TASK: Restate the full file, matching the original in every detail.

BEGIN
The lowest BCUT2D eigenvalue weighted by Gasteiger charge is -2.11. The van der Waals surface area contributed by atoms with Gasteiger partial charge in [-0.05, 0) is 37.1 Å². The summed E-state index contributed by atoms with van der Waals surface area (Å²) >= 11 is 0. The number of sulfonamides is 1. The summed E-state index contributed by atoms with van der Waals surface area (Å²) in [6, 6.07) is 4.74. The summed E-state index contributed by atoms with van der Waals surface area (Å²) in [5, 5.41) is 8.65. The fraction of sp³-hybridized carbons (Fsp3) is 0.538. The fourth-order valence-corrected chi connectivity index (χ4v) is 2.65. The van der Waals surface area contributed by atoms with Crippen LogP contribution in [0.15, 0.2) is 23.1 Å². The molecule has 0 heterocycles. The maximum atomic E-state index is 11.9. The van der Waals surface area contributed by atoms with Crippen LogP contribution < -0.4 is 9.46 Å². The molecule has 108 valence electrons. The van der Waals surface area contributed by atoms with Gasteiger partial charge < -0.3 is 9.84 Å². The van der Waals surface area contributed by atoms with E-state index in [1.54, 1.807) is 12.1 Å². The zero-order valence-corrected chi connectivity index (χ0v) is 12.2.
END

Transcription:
The lowest BCUT2D eigenvalue weighted by Gasteiger charge is -2.11. The van der Waals surface area contributed by atoms with Gasteiger partial charge in [-0.05, 0) is 37.1 Å². The summed E-state index contributed by atoms with van der Waals surface area (Å²) >= 11 is 0. The number of sulfonamides is 1. The summed E-state index contributed by atoms with van der Waals surface area (Å²) in [6, 6.07) is 4.74. The summed E-state index contributed by atoms with van der Waals surface area (Å²) in [5, 5.41) is 8.65. The fraction of sp³-hybridized carbons (Fsp3) is 0.538. The fourth-order valence-corrected chi connectivity index (χ4v) is 2.65. The van der Waals surface area contributed by atoms with Crippen LogP contribution in [0.15, 0.2) is 23.1 Å². The molecule has 0 heterocycles. The maximum atomic E-state index is 11.9. The van der Waals surface area contributed by atoms with Crippen LogP contribution < -0.4 is 9.46 Å². The molecule has 108 valence electrons. The van der Waals surface area contributed by atoms with Gasteiger partial charge < -0.3 is 9.84 Å². The van der Waals surface area contributed by atoms with E-state index in [1.54, 1.807) is 12.1 Å². The zero-order valence-corrected chi connectivity index (χ0v) is 12.2.